6 thoughts on “How are Complex Trauma and Borderline Personality Disorder Related?

  • January 6, 2015 at 8:45 pm

    This is exactly the problem: therapists assuming people with BPD have been traumatized. Therapists also assume people with BPD are all female, even though the latest research shows the disorder is about equally found in men and women. When it comes to BPD, you have to keep up fast.

    The following is from my book The Essential Family Guide to Borderline Personality Disorder (2008. Hazelden). All of my work was checked my Robert Friedel, MD, of the NEBPD. The numbers refer to footnotes in the book. I would love this post to be an article on PsychCentral.

    Abuse: Myths and Realities
    If you’ve researched borderline personality disorder for any length of time, you’ve read that abuse causes BPD. This belief partly comes from the Diagnostic and Statistical Manual of Mental Disorders (DSM), which states that 75 percent of people with BPD have been abused.

    The data, however, has a few flaws. First, if abuse causes BPD, than how do you explain the fact that one out of four BPs has not been abused?

    Second, a correlation is not necessarily a cause. Robert O. Friedel, MD, director of the BPD program at Virginia Commonwealth University, says, “None of the environmental risk factors I’ve discussed [early separation or loss, trauma, ineffective parenting, and adverse social customs] has been show to cause borderline disorder. Many people who are exposed to the same abuse, separations, and bad parenting do not develop borderline disorder, and some borderline patients have not experienced any of these environmental risk factors.”[8]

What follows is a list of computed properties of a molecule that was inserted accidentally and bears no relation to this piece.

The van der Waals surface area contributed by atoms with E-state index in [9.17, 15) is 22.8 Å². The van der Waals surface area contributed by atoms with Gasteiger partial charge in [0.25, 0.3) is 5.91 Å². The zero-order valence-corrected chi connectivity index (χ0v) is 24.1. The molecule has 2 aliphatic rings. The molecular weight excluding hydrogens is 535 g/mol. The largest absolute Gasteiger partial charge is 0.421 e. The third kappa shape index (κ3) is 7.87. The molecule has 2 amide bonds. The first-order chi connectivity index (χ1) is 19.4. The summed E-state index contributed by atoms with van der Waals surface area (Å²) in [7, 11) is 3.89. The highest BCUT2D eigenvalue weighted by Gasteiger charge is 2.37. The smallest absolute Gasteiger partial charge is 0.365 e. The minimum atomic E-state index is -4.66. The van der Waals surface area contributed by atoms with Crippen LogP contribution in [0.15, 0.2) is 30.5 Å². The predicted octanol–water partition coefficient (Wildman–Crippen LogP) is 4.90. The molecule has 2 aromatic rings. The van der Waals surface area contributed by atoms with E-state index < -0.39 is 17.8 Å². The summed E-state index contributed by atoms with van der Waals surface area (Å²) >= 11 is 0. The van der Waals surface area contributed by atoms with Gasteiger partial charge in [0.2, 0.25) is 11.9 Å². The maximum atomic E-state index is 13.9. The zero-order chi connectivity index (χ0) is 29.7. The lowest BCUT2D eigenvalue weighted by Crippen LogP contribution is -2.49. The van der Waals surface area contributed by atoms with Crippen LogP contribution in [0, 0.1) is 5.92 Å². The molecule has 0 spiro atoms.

Third, the 75 percent figure is based on self-reporting, meaning that it was compiled by asking adult patients if they have a history of abuse. The assumption is that the responses are 100 percent accurate, and that there is a consensus of what, exactly, constitutes “abuse,” be it emotional, sexual, or physical.

    However, as a method of data collection, self-reporting is considered to be unreliable. Dieters are notorious for underestimating their food intake, and food is a pretty simple thing to measure compared to “abuse.” Plus, the subjects have a disorder that, by definition, is characterized by faulty perception and reasoning.

    These cognitive defects, added to the vagueness of the term “abuse” and the limits of the methodology, mean that the 75 percent abuse statistic should come with a disclaimer.

    There is a middle ground here. Clinician Harriet Lefley, PhD, explains, “People biologically predisposed to develop BPD are hypersensitive to, and more intensely experience, the slights, criticisms, and punishments endured by most children in the process of growing up. And if parents are raising an exceptionally difficult child, these criticisms and punishments are likely to be frequent and generate tension in family dynamics—and later be recalled as abusive.”[9]

    Sharon is a mother of a child with BPD and maintains an online support group for parents of children with this disorder. Her group is called NUTS (parents Needing Understanding, Tenderness, and Support to help their child with borderline personality disorder). She says:

    “Throughout my ten-plus years of running NUTS, I have seen very few families pass through where abuse, neglect, trauma, etc., have been an issue. I realize that abusive parents probably won’t be joining a group and talking about it. Still, our little sampling of the world of BPD does indicate that there are many of us out here struggling with BPD where there isn’t the trauma/abuse cause involved.